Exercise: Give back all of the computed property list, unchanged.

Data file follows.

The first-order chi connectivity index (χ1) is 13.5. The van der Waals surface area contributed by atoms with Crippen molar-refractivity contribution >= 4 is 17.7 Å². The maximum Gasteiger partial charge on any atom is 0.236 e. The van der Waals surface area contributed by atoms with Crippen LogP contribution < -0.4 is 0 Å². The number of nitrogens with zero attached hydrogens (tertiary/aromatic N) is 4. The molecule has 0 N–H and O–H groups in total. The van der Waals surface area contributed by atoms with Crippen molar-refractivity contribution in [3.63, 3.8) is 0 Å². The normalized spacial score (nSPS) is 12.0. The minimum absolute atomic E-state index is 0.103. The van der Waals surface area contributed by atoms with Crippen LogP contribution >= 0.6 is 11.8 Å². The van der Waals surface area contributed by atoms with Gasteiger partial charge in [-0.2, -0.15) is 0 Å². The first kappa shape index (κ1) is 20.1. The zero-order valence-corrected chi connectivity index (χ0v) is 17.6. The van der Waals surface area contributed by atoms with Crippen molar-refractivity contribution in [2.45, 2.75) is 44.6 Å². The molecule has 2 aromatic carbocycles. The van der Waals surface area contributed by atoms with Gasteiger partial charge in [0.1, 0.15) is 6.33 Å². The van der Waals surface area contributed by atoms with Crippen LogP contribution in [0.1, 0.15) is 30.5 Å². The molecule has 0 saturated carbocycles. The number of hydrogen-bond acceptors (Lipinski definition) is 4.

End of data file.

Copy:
The first-order chi connectivity index (χ1) is 13.5. The van der Waals surface area contributed by atoms with Crippen molar-refractivity contribution >= 4 is 17.7 Å². The maximum Gasteiger partial charge on any atom is 0.236 e. The van der Waals surface area contributed by atoms with Crippen LogP contribution < -0.4 is 0 Å². The number of nitrogens with zero attached hydrogens (tertiary/aromatic N) is 4. The molecule has 0 N–H and O–H groups in total. The van der Waals surface area contributed by atoms with Crippen molar-refractivity contribution in [3.63, 3.8) is 0 Å². The normalized spacial score (nSPS) is 12.0. The minimum absolute atomic E-state index is 0.103. The van der Waals surface area contributed by atoms with Crippen LogP contribution >= 0.6 is 11.8 Å². The van der Waals surface area contributed by atoms with Gasteiger partial charge in [-0.2, -0.15) is 0 Å². The first kappa shape index (κ1) is 20.1. The zero-order valence-corrected chi connectivity index (χ0v) is 17.6. The van der Waals surface area contributed by atoms with Crippen molar-refractivity contribution in [2.45, 2.75) is 44.6 Å². The molecule has 2 aromatic carbocycles. The van der Waals surface area contributed by atoms with Gasteiger partial charge in [0.1, 0.15) is 6.33 Å². The van der Waals surface area contributed by atoms with Crippen LogP contribution in [0.1, 0.15) is 30.5 Å². The molecule has 0 saturated carbocycles. The number of hydrogen-bond acceptors (Lipinski definition) is 4.